Another method for MR angiography is described in U.S. Pat. No. 5,590,654. In this method data acquisition from the imaging volume is already started prior to the injection of a contrast agent. Subsequent to the injection of the contrast agent, further measurements are performed continually or periodically until the arrival of the contrast agent in the relevant examination region is established on the basis of changes relative to test measurements conducted without contrast agent. The actual image data acquisition is subsequently started. This method only requires an injection with a normal dose, however, with this method a time problem results in MR angiography, particularly if the image data measurement must be performed in an arrested-breathing phase. Low contrast agent volumes (e.g. 10 to 20 ml) are usually used in MR angiography. Given typical injection rates of 2 ml/s, the contrast agent bolus in the blood has a duration of 8 to 15 seconds. Since the instruction to suspend respiration can be given only when the imaging device has reported the arrival of the bolus in the relevant examination region, approximately 4 to 6 seconds of the total available measuring time of 8 to 15 seconds are lost, while the patient acts on the instruction to suspend respiration is converted into action. The remaining measuring time may already be too short for MR angiography. One solution would be to increase the contrast agent volume, in order to extend the available measuring time, however, due to possible side effects and also due to cost, it is desirable to keep the contrast agent volume small.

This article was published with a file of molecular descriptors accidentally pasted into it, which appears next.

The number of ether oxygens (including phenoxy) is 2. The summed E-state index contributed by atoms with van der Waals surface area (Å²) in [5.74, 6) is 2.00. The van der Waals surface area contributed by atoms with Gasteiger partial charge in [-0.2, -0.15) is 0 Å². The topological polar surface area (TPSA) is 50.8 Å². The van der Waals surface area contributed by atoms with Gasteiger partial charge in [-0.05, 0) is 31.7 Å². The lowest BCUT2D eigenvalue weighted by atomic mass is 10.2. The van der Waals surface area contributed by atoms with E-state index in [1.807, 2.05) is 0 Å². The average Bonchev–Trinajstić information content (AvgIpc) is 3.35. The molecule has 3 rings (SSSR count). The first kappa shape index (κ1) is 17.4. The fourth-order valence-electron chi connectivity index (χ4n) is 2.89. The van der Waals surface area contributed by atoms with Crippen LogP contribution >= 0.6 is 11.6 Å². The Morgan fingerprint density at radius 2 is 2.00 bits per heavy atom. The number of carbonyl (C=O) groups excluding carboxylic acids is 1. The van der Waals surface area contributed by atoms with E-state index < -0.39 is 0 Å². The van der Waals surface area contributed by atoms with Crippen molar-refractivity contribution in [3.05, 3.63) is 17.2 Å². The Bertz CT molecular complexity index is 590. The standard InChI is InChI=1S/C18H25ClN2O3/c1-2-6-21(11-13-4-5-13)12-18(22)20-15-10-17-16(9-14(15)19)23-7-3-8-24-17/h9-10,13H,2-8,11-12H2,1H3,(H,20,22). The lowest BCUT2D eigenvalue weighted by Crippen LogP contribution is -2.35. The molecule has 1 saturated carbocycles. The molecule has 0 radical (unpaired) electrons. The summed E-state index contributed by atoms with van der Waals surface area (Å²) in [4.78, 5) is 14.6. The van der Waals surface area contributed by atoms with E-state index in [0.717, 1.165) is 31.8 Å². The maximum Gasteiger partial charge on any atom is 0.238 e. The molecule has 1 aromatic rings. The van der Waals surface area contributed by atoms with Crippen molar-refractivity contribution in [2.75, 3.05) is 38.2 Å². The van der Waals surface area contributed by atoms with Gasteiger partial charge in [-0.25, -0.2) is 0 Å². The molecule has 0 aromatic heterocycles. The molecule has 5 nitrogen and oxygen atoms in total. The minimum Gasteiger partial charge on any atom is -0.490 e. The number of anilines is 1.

It is an object of the present invention to provide a method of the type described above wherein a low volume of contrast agent suffices and wherein image data acquisition can be chronologically synchronized, with optimal precision, with the arrival of a contrast agent bolus in the relevant examination region.